While volume has been poor, the market has put on the best 2 day rally since the beginning of February. For the cynical, this has been the best quarter end mark up in quite a long time. For those who have been around a while, you know by now that the old rules of volume confirming moves has been thrown out for much of the rally since March 2009. In the new paradigm, big rallies on light volume are the rule, while most selloffs now come on heavy volume. It's strange ... and suspect... but seems to be the new normal.
As the Greeks go to vote to accept more money that they will never pay back this morning, futures are surging once again and bulls have a great chance to push the S&P 500 over key resistance at 1300 and 1303. We will see if there is any sell the news reaction once the vote actually comes in, but for now the bulls have taken the ball as much of Wall Street is in early holiday mode.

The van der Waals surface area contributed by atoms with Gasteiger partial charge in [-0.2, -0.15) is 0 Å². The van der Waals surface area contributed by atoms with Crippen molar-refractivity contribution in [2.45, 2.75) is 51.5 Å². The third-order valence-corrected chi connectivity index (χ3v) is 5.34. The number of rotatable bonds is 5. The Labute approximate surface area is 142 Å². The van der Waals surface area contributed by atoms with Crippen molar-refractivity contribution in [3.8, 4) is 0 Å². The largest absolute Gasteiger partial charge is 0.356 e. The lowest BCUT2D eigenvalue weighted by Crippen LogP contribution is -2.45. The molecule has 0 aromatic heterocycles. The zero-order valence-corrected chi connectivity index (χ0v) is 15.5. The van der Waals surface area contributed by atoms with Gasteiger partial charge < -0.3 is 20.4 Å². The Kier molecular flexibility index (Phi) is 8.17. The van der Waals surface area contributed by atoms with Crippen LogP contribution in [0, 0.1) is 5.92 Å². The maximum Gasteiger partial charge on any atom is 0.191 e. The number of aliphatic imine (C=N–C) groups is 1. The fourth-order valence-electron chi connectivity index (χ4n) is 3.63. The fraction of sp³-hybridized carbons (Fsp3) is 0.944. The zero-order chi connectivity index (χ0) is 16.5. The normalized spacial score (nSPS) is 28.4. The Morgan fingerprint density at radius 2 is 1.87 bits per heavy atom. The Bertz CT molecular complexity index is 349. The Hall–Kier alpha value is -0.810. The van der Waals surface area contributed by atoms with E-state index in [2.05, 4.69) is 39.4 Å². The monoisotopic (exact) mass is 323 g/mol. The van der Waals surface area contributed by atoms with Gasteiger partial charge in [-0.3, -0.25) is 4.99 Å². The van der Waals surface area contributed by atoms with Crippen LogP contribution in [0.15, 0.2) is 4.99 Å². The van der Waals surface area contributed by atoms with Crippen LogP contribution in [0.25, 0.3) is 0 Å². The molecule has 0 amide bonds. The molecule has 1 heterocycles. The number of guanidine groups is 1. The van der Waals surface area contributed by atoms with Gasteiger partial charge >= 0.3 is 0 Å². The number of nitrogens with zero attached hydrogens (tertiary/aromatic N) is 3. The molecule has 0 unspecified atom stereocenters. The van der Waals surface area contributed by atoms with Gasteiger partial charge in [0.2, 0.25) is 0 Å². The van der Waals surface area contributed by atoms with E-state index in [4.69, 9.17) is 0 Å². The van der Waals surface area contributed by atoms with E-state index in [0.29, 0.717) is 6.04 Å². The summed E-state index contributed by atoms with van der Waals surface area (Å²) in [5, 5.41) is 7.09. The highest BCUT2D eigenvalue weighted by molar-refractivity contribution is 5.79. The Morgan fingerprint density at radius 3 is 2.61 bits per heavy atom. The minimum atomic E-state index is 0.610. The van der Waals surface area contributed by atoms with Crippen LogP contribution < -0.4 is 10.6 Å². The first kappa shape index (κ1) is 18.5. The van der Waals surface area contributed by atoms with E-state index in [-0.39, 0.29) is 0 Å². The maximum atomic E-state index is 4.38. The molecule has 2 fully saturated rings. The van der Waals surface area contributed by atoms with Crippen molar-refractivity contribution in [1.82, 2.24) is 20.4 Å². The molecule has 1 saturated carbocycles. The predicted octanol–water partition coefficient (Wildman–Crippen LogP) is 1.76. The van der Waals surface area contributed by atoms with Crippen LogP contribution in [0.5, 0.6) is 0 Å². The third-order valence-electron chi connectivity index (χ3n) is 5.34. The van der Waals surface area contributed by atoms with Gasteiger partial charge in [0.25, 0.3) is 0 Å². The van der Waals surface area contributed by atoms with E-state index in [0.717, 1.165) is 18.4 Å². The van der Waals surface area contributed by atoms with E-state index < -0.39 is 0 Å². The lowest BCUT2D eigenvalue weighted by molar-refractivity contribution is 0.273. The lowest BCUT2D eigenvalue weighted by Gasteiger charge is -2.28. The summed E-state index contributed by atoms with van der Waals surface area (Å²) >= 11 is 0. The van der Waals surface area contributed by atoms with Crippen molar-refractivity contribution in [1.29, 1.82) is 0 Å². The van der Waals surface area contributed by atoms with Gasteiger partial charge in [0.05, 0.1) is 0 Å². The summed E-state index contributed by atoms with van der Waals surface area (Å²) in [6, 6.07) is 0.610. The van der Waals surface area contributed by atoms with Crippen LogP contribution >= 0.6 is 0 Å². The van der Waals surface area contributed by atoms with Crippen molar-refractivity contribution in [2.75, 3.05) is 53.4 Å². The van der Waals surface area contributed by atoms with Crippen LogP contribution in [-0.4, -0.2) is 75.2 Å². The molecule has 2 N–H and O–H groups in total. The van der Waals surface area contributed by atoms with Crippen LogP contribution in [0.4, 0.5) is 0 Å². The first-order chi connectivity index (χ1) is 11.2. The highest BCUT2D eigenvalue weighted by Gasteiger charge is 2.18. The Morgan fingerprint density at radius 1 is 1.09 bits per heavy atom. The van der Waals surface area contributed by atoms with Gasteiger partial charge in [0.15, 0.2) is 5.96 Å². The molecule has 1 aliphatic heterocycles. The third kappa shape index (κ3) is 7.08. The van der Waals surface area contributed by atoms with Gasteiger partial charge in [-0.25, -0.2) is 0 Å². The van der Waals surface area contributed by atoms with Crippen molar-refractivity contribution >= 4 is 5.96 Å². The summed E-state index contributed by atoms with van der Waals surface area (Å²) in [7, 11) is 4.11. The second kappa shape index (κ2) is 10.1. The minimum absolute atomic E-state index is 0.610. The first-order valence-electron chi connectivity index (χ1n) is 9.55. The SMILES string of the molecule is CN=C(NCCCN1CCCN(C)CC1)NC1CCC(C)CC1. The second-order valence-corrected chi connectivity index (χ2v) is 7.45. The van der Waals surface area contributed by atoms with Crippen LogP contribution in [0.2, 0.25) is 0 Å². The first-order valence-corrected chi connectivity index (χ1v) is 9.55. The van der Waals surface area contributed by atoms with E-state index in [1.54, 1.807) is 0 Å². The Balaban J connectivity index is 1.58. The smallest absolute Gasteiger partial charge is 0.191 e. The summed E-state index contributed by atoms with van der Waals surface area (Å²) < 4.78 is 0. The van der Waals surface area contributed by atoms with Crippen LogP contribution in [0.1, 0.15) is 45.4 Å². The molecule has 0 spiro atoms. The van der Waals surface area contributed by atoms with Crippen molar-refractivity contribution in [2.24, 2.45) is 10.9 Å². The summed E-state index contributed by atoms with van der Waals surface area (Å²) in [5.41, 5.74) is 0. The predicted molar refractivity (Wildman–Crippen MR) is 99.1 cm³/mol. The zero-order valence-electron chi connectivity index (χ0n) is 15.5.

Lost in the focus on Greece, is a very good industrial number out of Japan. For those of us who believe a fix to the supply chain in Japan should help the economic figures a few months from now in the U.S., this should bode well circa August or so. One wonders if the auto sector is going to get a nice bounce in the coming weeks/months.
- Japanese factory output made its biggest jump in May in almost 60 years, as manufacturers restored supply chains damaged by the earthquake and tsunami in March. The data provided the latest evidence that the economy was headed for a “V-shaped” recovery from the disaster.
- Industrial output rose 5.7 percent in May, above the median market forecast for a 5.5 percent increase and a 1.6 percent gain in April, the Ministry of Economy, Trade and Industry said Wednesday. It was the second-biggest increase on record, after a 7.9 percent rise in March 1953.
- Automakers led the overall increase, with the output of transport machinery up a hefty 36.4 percent as they quickly mended supply chains hit by the quake. But the output of chips and other electronic parts fell 0.6 percent, a sign that the recovery was still patchy.